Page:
The Energizer Bunny is the marketing icon and mascot of Energizer batteries in North America. It is a pink toy rabbit wearing sunglasses and blue and black striped sandals that beats a bass drum bearing the Energizer logo.
Originally a parody of the preexisting Duracell Bunny still seen in Europe and Australia, the Bunny has appeared in television commercials in North America since 1989. The Energizer Bunny is promoted as being able to continue operating indefinitely, or at least much longer than similar toys (or other products) using rival brands' batteries, with the marketing tagline "It just keeps going and going...". The American Energizer commercials, produced by D.D.B. Chicago Advertising, originally began as a parody of TV advertisements for rival Duracell. In the original Duracell ads, a set of battery-powered drum-playing toy rabbits gradually slow to a halt until only the toy powered by a copper-top battery remains active. In Energizer's parody, the Energizer Bunny then enters the screen beating a huge bass drum and swinging a mallet over his head. The criticism was that Duracell compared their batteries with carbon-zinc batteries, and not similar alkaline batteries like Energizer. The creative team at D.D.B. Chicago who conceived and designed the bunny chose All Effects special effects company to build the original Energizer Bunny, a remote-controlled prop. All Effects operated the Energizer Bunny in most of its first commercials. Later commercials were made by Industrial Light & Magic, Cafe FX and Method Studios.
As the series progressed, realistic-looking commercials were aired for fictional products (such as "Sitagin Hemorrhoid Remedy", "Nasotine Sinus Relief", "TresCafe Coffee", etc.) and even a few with celebrities (such as Lyle Alzado promoting a snack called "Pigskins", and Ted Nugent doing an ad for a Mexican food chain called "Cucaracha") only to have the Bunny march through, beating his drum, because he was "still going". Eventually real-life products and icons would do a crossover with the Energizer Bunny (i.e. Michael J. Fox doing a Pepsi ad, and the opening of TV shows such as Alfred Hitchcock Presents and ABC's Wide World of Sports). To date, the Energizer Bunny has appeared in more than 115 television commercials. In these commercials, a voice-over would announce one of various slogans used throughout the years; all of them would relate the stalwartness of the Energizer Bunny to the long-lasting power of their batteries. The original slogan boasted that "...[n]othing outlasts the Energizer...", but it was eventually changed after a lawsuit filed by Duracell disputing Energizer's claim. Those commercials with the bunny interrupting all the action in a commercial were eventually spoofed in the 1993 film Hot Shots! Part Deux, featuring a blue animal drumming through instead of the pink bunny. The two people fighting then used their guns to shoot the blue animal, causing the blue animal to explode. In 1993 through 1995, Energizer ran a series of commercials featuring a fake rival battery, "Supervolt" (including a Supervolt weasel mascot), which was an obvious lookalike of Duracell. In many of the later commercials, film villains (such as Darth Vader, the Grim Reaper, the Wicked Witch of the West, King Kong, Wile E. Coyote, and Boris and Natasha) would try to destroy or capture the Bunny only to see complications arise when their devices using Supervolt batteries ran out, the villains themselves collapsed from exhaustion, or other circumstances allowed for the mascot's escape (i.e. the sun coming out to kill Dracula before he could seek shelter, the Grim Reaper sees the bunny in a dance party and grunts as he prepares to leave a house on a boat, the Supervolt batteries in the main weapon of the beholder (Vader's lightsaber, Coyote's inventions, etc.) go dead before the bunny is stopped or a fire sprinkler (the smoke detector was presumably operated by Energizer batteries) being inadvertently triggered leading to the Wicked Witch melting, or Boris and Natasha attempting to shrink the Bunny, but inadvertently end up shrinking themselves (and they try to escape the Bunny, who is now massive to them). The second one showed the quality of the product being advertised when it created complications for the villain-so as not to boast that Energizer was better than any other brand, as well as to encourage people to buy Energizer batteries for their smoke detectors.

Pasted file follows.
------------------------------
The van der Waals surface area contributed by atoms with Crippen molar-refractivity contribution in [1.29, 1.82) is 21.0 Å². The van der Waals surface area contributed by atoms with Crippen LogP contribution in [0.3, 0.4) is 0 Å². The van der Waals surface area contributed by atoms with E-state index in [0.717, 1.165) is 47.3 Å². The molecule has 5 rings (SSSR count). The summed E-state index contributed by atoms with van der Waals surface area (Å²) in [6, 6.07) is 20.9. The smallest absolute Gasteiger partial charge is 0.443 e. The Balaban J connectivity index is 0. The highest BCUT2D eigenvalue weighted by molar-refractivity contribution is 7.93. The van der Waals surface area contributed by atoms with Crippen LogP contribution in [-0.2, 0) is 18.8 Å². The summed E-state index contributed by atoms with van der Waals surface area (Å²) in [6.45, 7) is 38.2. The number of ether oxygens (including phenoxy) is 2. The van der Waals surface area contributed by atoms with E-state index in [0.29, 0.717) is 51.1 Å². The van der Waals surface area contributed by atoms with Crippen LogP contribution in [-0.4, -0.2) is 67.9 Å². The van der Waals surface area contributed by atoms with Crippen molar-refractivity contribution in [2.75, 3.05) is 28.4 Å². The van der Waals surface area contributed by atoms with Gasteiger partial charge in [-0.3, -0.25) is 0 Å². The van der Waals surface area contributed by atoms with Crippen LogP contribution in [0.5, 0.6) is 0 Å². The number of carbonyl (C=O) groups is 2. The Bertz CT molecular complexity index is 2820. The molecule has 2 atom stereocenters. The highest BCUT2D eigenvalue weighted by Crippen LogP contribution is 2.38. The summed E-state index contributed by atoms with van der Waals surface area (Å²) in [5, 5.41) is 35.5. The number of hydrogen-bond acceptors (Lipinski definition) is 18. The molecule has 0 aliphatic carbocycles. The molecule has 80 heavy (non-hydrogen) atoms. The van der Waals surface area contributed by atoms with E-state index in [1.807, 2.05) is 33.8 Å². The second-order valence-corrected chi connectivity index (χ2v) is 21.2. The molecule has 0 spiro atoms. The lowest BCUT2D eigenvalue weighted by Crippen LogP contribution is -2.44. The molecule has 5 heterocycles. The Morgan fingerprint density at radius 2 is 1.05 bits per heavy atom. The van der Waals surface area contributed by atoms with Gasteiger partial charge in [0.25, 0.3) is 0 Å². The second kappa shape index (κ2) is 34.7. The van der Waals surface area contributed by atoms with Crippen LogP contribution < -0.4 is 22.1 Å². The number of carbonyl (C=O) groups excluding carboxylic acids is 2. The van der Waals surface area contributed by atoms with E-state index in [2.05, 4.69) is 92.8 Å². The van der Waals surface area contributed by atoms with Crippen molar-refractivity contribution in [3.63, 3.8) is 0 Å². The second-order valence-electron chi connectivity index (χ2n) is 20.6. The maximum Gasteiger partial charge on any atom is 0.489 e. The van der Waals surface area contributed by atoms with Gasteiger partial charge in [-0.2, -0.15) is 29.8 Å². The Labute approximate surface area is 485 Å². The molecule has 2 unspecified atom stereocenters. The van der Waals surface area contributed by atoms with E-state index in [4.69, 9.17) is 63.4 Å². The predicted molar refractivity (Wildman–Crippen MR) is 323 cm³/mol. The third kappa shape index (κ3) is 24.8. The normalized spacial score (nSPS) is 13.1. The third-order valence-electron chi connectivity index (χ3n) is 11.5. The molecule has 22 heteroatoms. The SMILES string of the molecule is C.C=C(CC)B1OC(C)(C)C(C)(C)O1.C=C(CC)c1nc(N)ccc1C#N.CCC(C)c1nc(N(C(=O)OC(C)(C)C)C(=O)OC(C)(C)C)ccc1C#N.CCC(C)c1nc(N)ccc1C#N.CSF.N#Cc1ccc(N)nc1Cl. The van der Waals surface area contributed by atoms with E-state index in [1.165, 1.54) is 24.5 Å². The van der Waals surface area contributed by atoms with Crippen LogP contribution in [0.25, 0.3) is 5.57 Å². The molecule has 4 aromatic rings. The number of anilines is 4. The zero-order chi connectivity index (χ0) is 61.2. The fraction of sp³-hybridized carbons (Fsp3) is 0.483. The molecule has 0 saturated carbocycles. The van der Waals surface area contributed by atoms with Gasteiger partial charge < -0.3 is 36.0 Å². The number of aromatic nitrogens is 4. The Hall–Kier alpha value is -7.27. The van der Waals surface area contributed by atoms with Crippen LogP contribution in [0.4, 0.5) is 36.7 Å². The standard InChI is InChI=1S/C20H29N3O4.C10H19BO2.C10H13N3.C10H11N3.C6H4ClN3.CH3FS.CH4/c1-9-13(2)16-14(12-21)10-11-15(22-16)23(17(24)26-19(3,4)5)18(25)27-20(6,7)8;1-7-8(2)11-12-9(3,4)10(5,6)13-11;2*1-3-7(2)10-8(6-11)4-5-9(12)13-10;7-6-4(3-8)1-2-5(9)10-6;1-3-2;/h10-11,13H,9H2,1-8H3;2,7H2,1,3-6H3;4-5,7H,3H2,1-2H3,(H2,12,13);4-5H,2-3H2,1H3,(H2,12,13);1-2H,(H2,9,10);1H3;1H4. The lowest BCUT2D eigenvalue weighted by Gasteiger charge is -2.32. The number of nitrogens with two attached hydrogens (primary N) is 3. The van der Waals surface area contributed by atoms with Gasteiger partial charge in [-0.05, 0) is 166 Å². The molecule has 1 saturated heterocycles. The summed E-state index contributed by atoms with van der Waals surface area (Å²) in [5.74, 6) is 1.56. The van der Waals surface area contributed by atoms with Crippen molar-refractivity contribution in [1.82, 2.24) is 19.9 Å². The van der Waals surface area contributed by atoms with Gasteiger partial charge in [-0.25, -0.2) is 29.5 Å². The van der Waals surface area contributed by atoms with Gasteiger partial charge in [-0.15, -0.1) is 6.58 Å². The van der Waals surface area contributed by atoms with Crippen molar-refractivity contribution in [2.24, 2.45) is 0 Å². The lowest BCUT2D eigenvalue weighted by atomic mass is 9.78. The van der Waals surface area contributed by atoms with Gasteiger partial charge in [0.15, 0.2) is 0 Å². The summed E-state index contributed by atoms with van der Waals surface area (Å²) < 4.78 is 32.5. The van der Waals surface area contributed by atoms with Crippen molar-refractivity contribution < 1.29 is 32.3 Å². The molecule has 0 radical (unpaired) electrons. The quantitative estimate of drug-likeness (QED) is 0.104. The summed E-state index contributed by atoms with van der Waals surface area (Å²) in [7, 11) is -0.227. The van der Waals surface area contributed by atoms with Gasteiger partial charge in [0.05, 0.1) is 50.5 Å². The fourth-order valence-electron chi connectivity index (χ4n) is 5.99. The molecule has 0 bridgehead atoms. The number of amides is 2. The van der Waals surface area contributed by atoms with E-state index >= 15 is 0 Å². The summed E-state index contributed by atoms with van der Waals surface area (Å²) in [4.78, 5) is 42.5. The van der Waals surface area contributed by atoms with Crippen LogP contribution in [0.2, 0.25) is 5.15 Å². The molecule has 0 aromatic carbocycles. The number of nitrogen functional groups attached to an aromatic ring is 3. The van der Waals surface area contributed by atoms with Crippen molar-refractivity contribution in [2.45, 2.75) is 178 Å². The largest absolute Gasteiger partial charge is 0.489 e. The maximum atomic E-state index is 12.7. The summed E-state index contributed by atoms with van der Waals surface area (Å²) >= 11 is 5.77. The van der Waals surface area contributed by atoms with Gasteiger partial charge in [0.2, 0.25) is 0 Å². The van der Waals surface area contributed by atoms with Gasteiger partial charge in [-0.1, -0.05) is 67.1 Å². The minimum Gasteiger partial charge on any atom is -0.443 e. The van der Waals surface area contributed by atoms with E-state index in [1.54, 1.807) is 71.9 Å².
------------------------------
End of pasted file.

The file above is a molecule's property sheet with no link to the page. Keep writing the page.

In September 2016, Energizer switched their advertising agency to Camp+King and introduced a new more expressive bunny who is slimmer and has more facial expression. The bunny will keep the signature drum, flip flops, and dark sunglasses, but the pink fur will be more realistic.
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Despite the immense popularity of the campaign, sales of Energizer batteries actually went down during the years that the ads ran. Duracell claimed that 40 percent of its customers thought the campaign was promoting Duracell, not Energizer, but provided no evidence. Speculation has it that TV watchers still associated pink bunnies with Duracell, so the Energizer ads were actually helping their competitor's sales rather than their own.
In popular culture
In North America the term "Energizer Bunny" has entered the vernacular as a term for anything that continues endlessly, or someone that has immense stamina. In Europe and Australia the term "Duracell Bunny" has a similar connotation. Several U.S. presidential candidates have compared themselves to the bunny, including President George H. W. Bush in 1992 and Howard Dean in 2004.
In 2006, an Energizer Bunny balloonicle debuted in the Macy's Thanksgiving Day Parade and appeared until 2011.
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